Important Tax Implications of Second-to-Die Life Insurance

Survivorship Life (SL) is treated in the same manner as other types of life insurance for income tax purposes. Death benefits are paid tax free. If the policy is not classified as a Modified Endowment Contract (MEC), nonannuity distributions or withdrawals will be taxed on the “cost recovery” or first-in first-out basis. That is, amounts received will be treated as a tax-free recovery of investment in the contract until the entire cost basis is recovered. Once basis is recovered, any further amounts will be taxed at ordinary rates as gain in the policy. Annuity distributions will be taxed as a combination of tax-free recovery of cost basis and taxable interest or gain as described in Code section 72. Loan proceeds are not taxable and, in general, interest paid on policy loans will be treated as nondeductible consumer interest.

If a SL policy is treated as a MEC, lifetime distributions and loans are essentially taxed under the “interest-first” rules applicable to annuities. Additionally, if the policyowner receives distributions prior to age 59½, a 10 percent penalty is imposed on the taxable portion of the distribution. However, in the typical case where an SL policy is part of an estate plan that makes maximum use of the unlimited marital deduction to defer estate taxes until the second death, MEC status may be almost immaterial. In these cases, one has little incentive to withdraw cash values because it could jeopardize the plan. In cases where it is unlikely policyowners will withdraw cash values prior to the second death, tax treatment of the SL policy as a MEC will be of little consequence.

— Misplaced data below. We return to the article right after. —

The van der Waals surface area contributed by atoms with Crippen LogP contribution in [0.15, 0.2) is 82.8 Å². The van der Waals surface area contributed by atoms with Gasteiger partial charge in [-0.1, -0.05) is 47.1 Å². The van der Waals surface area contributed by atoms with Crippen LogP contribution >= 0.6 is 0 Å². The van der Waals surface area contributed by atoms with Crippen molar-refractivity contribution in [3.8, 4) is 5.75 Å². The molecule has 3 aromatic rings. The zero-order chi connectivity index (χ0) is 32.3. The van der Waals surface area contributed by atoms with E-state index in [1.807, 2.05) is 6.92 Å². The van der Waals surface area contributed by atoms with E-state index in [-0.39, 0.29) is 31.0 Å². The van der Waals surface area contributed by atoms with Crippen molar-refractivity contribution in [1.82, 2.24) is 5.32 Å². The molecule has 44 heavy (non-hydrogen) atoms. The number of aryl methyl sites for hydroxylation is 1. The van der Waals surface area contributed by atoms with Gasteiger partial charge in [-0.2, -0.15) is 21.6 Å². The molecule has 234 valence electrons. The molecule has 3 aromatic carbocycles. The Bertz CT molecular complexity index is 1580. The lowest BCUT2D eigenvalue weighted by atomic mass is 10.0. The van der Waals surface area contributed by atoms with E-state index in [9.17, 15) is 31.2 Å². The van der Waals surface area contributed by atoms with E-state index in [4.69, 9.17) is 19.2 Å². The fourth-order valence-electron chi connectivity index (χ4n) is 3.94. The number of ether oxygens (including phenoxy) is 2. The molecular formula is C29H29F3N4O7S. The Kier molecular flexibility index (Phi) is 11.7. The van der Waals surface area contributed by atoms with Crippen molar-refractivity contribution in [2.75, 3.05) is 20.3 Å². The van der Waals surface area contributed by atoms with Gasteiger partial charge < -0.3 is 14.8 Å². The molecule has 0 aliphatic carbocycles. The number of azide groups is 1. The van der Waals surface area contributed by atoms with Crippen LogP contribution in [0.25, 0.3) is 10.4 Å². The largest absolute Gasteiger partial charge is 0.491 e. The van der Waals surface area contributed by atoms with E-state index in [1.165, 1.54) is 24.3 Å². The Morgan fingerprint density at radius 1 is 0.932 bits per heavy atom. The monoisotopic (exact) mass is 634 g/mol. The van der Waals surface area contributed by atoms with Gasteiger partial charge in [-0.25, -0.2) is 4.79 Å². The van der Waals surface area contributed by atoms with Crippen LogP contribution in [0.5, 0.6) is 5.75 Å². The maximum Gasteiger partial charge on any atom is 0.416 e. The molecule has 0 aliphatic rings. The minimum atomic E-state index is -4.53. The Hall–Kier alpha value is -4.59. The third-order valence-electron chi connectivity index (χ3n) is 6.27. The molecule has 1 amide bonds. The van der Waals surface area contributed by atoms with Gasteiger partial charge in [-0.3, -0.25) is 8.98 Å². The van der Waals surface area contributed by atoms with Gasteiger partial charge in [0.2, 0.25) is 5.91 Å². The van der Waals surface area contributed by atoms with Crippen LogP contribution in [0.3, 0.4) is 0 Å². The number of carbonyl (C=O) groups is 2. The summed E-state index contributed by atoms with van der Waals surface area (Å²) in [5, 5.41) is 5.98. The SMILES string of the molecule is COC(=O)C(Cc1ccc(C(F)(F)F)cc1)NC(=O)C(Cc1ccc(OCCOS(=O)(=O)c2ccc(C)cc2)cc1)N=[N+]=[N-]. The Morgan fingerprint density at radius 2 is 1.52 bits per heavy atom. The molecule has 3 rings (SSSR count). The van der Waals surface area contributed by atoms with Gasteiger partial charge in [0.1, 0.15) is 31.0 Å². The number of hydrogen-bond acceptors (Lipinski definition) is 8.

Consequently, it may be advantageous, if the policyowner has sufficient cash, to pay up the policy as quickly as possible, even if doing so results in the policy being treated as a MEC. However, one should be careful to avoid MEC status if the plan contemplates borrowing from the policy to pay premiums. Also, MEC status could lead to adverse consequences if borrowing becomes necessary to finance premiums because dividends are lower than projected and/or term rates are higher than projected in a plan using a large portion of term insurance.

Reproduced with permission.  Copyright The National Underwriter Co. Division of ALM

Leave a Comment